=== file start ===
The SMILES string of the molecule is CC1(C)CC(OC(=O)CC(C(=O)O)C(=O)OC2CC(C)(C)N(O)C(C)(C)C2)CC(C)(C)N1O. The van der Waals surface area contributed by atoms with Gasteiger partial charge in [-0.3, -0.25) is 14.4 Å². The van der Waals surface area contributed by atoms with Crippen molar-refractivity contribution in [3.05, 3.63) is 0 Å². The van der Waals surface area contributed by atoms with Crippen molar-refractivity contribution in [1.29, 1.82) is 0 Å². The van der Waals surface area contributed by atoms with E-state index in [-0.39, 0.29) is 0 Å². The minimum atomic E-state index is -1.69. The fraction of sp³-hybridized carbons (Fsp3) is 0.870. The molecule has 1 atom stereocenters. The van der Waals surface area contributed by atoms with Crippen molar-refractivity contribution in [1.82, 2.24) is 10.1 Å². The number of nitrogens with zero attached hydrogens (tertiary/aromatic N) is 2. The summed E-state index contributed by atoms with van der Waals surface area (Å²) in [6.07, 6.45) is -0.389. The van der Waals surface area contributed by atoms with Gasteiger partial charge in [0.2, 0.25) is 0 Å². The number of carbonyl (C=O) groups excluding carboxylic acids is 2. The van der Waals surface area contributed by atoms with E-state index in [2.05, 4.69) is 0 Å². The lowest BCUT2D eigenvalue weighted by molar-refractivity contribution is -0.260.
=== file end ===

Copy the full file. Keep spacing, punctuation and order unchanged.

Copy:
The SMILES string of the molecule is CC1(C)CC(OC(=O)CC(C(=O)O)C(=O)OC2CC(C)(C)N(O)C(C)(C)C2)CC(C)(C)N1O. The van der Waals surface area contributed by atoms with Gasteiger partial charge in [-0.3, -0.25) is 14.4 Å². The van der Waals surface area contributed by atoms with Crippen molar-refractivity contribution in [3.05, 3.63) is 0 Å². The van der Waals surface area contributed by atoms with Crippen molar-refractivity contribution in [1.29, 1.82) is 0 Å². The van der Waals surface area contributed by atoms with E-state index in [-0.39, 0.29) is 0 Å². The minimum atomic E-state index is -1.69. The fraction of sp³-hybridized carbons (Fsp3) is 0.870. The molecule has 1 atom stereocenters. The van der Waals surface area contributed by atoms with Crippen molar-refractivity contribution in [1.82, 2.24) is 10.1 Å². The number of nitrogens with zero attached hydrogens (tertiary/aromatic N) is 2. The summed E-state index contributed by atoms with van der Waals surface area (Å²) in [6.07, 6.45) is -0.389. The van der Waals surface area contributed by atoms with Gasteiger partial charge in [0.2, 0.25) is 0 Å². The number of carbonyl (C=O) groups excluding carboxylic acids is 2. The van der Waals surface area contributed by atoms with E-state index in [2.05, 4.69) is 0 Å². The lowest BCUT2D eigenvalue weighted by molar-refractivity contribution is -0.260.